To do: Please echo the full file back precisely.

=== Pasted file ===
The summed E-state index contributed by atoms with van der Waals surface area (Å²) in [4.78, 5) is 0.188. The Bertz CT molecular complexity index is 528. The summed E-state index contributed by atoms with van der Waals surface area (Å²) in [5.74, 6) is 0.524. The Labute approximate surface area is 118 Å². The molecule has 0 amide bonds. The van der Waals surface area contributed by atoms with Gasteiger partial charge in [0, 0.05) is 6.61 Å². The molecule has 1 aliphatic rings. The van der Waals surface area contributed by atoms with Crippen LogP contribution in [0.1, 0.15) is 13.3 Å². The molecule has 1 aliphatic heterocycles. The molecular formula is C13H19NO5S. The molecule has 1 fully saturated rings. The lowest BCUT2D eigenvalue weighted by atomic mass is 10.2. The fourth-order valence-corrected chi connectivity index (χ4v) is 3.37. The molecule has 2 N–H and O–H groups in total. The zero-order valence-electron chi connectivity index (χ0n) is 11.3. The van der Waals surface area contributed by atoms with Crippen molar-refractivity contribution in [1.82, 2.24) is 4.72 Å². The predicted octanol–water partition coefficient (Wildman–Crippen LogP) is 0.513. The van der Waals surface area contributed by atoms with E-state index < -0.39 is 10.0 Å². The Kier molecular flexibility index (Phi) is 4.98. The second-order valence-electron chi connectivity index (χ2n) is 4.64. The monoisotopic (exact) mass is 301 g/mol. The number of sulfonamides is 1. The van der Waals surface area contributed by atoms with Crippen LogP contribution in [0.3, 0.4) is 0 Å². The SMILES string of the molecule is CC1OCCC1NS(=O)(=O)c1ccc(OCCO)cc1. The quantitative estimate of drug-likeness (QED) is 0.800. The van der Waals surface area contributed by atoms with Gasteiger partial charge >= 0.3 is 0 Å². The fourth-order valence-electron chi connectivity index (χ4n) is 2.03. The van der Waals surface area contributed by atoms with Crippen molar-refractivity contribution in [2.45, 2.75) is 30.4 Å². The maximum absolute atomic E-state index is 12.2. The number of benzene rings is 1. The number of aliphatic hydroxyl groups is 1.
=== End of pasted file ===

The summed E-state index contributed by atoms with van der Waals surface area (Å²) in [4.78, 5) is 0.188. The Bertz CT molecular complexity index is 528. The summed E-state index contributed by atoms with van der Waals surface area (Å²) in [5.74, 6) is 0.524. The Labute approximate surface area is 118 Å². The molecule has 0 amide bonds. The van der Waals surface area contributed by atoms with Gasteiger partial charge in [0, 0.05) is 6.61 Å². The molecule has 1 aliphatic rings. The van der Waals surface area contributed by atoms with Crippen LogP contribution in [0.1, 0.15) is 13.3 Å². The molecule has 1 aliphatic heterocycles. The molecular formula is C13H19NO5S. The molecule has 1 fully saturated rings. The lowest BCUT2D eigenvalue weighted by atomic mass is 10.2. The fourth-order valence-corrected chi connectivity index (χ4v) is 3.37. The molecule has 2 N–H and O–H groups in total. The zero-order valence-electron chi connectivity index (χ0n) is 11.3. The van der Waals surface area contributed by atoms with Crippen molar-refractivity contribution in [1.82, 2.24) is 4.72 Å². The predicted octanol–water partition coefficient (Wildman–Crippen LogP) is 0.513. The van der Waals surface area contributed by atoms with E-state index < -0.39 is 10.0 Å². The Kier molecular flexibility index (Phi) is 4.98. The second-order valence-electron chi connectivity index (χ2n) is 4.64. The monoisotopic (exact) mass is 301 g/mol. The number of sulfonamides is 1. The van der Waals surface area contributed by atoms with Crippen LogP contribution in [0.3, 0.4) is 0 Å². The SMILES string of the molecule is CC1OCCC1NS(=O)(=O)c1ccc(OCCO)cc1. The quantitative estimate of drug-likeness (QED) is 0.800. The van der Waals surface area contributed by atoms with Gasteiger partial charge >= 0.3 is 0 Å². The fourth-order valence-electron chi connectivity index (χ4n) is 2.03. The van der Waals surface area contributed by atoms with Crippen molar-refractivity contribution in [2.45, 2.75) is 30.4 Å². The maximum absolute atomic E-state index is 12.2. The number of benzene rings is 1. The number of aliphatic hydroxyl groups is 1.